On June 21, 2011 directors Scott Ogden and Malcolm Hearn will release MAKE on DVD, the documentary that inspired Sufjan Stevens’ The Age of Adz. The film is an intimate journey into the lives of four American self-taught artists: Prophet Royal Robertson, Hawkins Bolden, Judith Scott and Ike Morgan. Isolated and struggling with the disabilities life has dealt them, these artists all find their most powerful voice through art. Using the simplest of materials, they each produce work that is both sublime and at the same time completely their own. Primarily driven by scenes of the artists creating, their interwoven stories are told by the artists themselves as well as through family and friends whose lives they have touched. Vintage footage, quiet moments to reflect upon their work, and commentary by scholars and art historians help to round out the film.
The making of this film was a true labor of love. Scott Ogden started filming for this project almost twelve years ago with no clear idea of what he was undertaking. He first spent a week visiting and shooting video of Ike Morgan at the Austin State Hospital and then shortly after met both Judith Scott and Hawkins Bolden. It was quickly evident that something special was happening. These artists’ stories were not only gut-wrenching, but at the same time redemptive. Convinced of the power and emotion behind this footage, Malcolm Hearn agreed to edit and co-direct the film with Scott. Traveling the country together, they collected more interviews, repeatedly visited Ike Morgan, and even made one last pilgrimage to Royal Robertson’s house ten years after his passing. Later, while editing the film from a leaky loft in Brooklyn, they reached out to several of their musician friends. With contributions from Sufjan Stevens, Marc Bianchi, Jim Guthrie, Oneida, Tommy Guerrero, Au Revoir Simone, and several others, they suddenly had a stunning soundtrack.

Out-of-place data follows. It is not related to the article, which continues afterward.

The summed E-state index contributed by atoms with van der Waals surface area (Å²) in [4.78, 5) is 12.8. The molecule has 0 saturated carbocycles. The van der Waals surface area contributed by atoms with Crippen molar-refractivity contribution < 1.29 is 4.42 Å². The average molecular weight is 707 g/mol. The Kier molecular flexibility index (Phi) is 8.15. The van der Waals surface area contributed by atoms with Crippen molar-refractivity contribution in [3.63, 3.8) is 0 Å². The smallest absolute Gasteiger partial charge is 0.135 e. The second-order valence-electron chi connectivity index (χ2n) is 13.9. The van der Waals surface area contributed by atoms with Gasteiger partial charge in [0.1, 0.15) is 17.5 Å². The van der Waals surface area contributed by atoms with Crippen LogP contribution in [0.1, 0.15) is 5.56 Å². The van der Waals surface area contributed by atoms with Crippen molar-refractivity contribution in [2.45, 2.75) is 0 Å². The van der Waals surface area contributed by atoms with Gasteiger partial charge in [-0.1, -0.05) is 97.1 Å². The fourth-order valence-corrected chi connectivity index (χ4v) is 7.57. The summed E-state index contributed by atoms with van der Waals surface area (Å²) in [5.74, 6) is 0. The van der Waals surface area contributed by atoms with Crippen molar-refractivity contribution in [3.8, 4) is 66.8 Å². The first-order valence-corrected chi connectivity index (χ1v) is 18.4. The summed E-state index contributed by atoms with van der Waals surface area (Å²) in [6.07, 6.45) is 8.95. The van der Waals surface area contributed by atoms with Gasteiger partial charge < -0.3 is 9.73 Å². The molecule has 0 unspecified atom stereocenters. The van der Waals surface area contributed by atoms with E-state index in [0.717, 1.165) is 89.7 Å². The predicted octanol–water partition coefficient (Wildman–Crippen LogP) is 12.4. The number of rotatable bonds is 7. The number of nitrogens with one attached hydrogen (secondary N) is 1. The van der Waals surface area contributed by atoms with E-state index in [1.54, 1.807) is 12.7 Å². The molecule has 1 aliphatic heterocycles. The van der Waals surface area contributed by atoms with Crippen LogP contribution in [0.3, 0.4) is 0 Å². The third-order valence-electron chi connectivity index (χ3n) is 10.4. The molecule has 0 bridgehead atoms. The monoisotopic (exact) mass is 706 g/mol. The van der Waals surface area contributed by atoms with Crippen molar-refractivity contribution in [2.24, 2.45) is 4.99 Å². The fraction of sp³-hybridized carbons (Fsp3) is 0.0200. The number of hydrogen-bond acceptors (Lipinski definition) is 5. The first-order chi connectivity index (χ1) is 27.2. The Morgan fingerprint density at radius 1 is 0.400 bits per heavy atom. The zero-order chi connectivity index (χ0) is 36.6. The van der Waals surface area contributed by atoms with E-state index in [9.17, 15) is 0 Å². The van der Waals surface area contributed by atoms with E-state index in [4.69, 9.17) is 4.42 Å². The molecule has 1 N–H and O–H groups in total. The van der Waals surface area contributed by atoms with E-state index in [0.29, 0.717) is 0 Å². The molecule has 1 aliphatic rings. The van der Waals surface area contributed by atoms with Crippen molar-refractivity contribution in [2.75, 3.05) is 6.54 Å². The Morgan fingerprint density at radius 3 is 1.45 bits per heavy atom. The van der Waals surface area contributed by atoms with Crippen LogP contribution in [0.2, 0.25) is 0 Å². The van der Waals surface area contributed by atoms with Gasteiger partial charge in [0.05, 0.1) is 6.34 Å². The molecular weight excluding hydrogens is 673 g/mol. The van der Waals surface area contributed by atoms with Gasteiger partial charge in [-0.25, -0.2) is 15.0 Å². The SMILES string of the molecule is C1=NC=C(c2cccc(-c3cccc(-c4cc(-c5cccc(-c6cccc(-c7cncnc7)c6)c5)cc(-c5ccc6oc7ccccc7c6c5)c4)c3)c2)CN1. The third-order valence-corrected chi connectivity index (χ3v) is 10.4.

The film was featured in the New York Times, and shortly after emails started pouring in to the filmmakers. Sufjan Stevens declared the film “a beautiful and insightful look at the sublime task of making art when nothing will else do.” He then went on to create the album, The Age of Adz, which not only featured imagery by Royal Robertson but also used Royal’s life story as a springboard for the album’s narrative. And through some friends of the film, David Byrne eventually received a Sharpee-enscribed copy of MAKE. His reaction:
“Here is a real testament to the power of MAKING art (or music, for some of us) - how that process not only heals and energizes, but the results move me as a viewer as well. They're touching something deep, as any artist should. There's a little bit of all of us in this work. This is as high and as fun and beautifully primal crazy enlightening as it gets.”